Jason Calacanis, CEO of Mahalo, is modifying his business once again. He's taking a page from Wikipedia and opening up his curated topic pages to user editing. The big difference from Wikipedia is that he's melding this idea with the in which users are paid for contributing content to the site.
"It's fine that Wikipedia believes that writers shouldn't be compensated," Calacanis told me. "We need to get out of the page creation business and move to the next level."
Here's how Mahalo 2.0 is going to do it:
Registered Mahalo users will be able to "claim" pages on the site. For example, if you're an expert in Betty Boop trivia, you'd claim the Betty Boop page. You'd be responsible for keep the content on the page relevant and fresh. In return, you will get half the advertising revenue (Mahalo uses Google AdSense) that the page generates.
This means that not only will Mahalo's users be creating the content, but since they're invested in the traffic to their pages, they'll likely be doing some of their own marketing for the content as well--on Twitter, Facebook, and so on.
There will also be a way to embed a Mahalo topic widget in another page. Calacanis will pay users a small amount for widget impressions, but the real goal for these widgets is to drive traffic back to the main Mahalo site.
Pages are given out only to registered users, and the number of a pages a user can claim depends on their "belt" level on the service (white belts can claim only two pages, for example). If a user who owns a page doesn't keep it maintained, then the system can take it back and puts in on the leaderboard where another user can grab it.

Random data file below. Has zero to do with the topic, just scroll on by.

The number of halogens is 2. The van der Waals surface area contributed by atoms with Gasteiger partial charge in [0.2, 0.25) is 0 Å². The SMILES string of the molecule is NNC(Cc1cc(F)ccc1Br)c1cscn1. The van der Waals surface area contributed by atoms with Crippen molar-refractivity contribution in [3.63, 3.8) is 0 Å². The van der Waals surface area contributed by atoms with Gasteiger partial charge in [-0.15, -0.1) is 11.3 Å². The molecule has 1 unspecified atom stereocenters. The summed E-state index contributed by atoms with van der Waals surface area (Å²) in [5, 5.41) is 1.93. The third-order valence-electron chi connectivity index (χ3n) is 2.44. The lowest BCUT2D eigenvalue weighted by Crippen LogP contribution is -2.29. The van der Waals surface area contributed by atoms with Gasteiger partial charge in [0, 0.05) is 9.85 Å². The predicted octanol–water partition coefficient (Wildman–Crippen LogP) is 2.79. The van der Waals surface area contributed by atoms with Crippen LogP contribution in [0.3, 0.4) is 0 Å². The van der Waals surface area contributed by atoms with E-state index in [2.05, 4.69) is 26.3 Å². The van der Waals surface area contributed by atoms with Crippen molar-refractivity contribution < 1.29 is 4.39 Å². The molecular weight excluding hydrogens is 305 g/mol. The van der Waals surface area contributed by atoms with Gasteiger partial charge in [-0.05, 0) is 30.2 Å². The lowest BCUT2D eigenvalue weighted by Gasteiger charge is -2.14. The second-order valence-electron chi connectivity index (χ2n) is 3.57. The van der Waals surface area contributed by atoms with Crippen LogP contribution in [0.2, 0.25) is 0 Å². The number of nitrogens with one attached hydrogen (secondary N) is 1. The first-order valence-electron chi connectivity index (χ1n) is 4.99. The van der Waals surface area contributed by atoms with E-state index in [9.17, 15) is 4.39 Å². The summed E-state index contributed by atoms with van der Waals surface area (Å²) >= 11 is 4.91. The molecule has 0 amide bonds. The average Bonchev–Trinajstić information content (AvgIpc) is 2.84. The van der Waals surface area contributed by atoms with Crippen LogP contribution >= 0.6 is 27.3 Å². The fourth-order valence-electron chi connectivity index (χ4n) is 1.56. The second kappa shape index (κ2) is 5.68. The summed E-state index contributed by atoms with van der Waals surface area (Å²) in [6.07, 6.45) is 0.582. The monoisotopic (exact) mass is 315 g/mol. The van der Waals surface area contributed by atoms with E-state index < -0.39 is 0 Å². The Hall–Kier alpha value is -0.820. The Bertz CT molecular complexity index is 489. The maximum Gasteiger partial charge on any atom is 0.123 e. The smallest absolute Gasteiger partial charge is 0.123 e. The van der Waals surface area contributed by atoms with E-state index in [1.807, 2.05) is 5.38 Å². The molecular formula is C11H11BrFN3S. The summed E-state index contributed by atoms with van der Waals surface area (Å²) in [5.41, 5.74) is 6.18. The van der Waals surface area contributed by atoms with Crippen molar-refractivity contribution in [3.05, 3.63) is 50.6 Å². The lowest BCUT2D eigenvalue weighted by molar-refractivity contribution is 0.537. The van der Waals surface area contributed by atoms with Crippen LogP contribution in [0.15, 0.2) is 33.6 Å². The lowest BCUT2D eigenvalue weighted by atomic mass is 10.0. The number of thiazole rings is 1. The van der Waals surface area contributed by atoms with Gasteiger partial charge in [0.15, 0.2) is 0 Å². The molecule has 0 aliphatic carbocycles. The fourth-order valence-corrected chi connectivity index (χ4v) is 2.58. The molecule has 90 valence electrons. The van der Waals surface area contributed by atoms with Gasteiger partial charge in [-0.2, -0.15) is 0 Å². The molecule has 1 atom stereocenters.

In Mahalo 2.0, that's the extent of ownership transactions. In 2.1, maybe, users will be able to sell the pages they're maintaining. Calacanis speculated that Mahalo might take a fee for enabling the transfer of control from one user to another.
A necessary part of the new system is Mahalo's new and improved authoring interface. Replacing MediaWiki, which Mahalo has been using to date, the new tool builds the framework of a Web page from search results, lets the page owner pin items from search to the page, re-order items, and easily add explanatory text and media.
As he's done before (with Weblogs Inc. and with Mahalo so far), Calacanis is blending emerging media types with a clever application of raw capitalism. His theory, in keeping with his past ventures, is sound. The trick is the execution. For Mahalo, that hinges on people landing on the user-created pages because they are directed there from other search engines' results pages. Mahalo relies on search engine optimization, just as About.com did when it got started.
Opinions on Mahalo's success on this effort so far differ. Calacanis, of course, quotes increasing traffic and engagement results. Most people I talk to, though, don't see Mahalo results pop up in their daily search engine use and can't remember the last time they used the site.
My experience is more positive. I see Mahalo popping up from time to time. When I visit its pages, I find them generally very useful. Regardless, giving end users direct benefits for editing Mahalo pages will encourage them to take on some of the marketing expenses themselves, by promoting their pages. Assuming those promotions get picked up in search engines, it could help make these pages more visible. So this scheme should work better for Mahalo than its current model.
Mahalo may never be a household name like Google or Wikipedia. But it doesn't need to be. With a devoted cadre of users editing its most popular pages, and with successful search engine optimization being driven by Mahalo staffers and by users, the service should be able to sustain itself.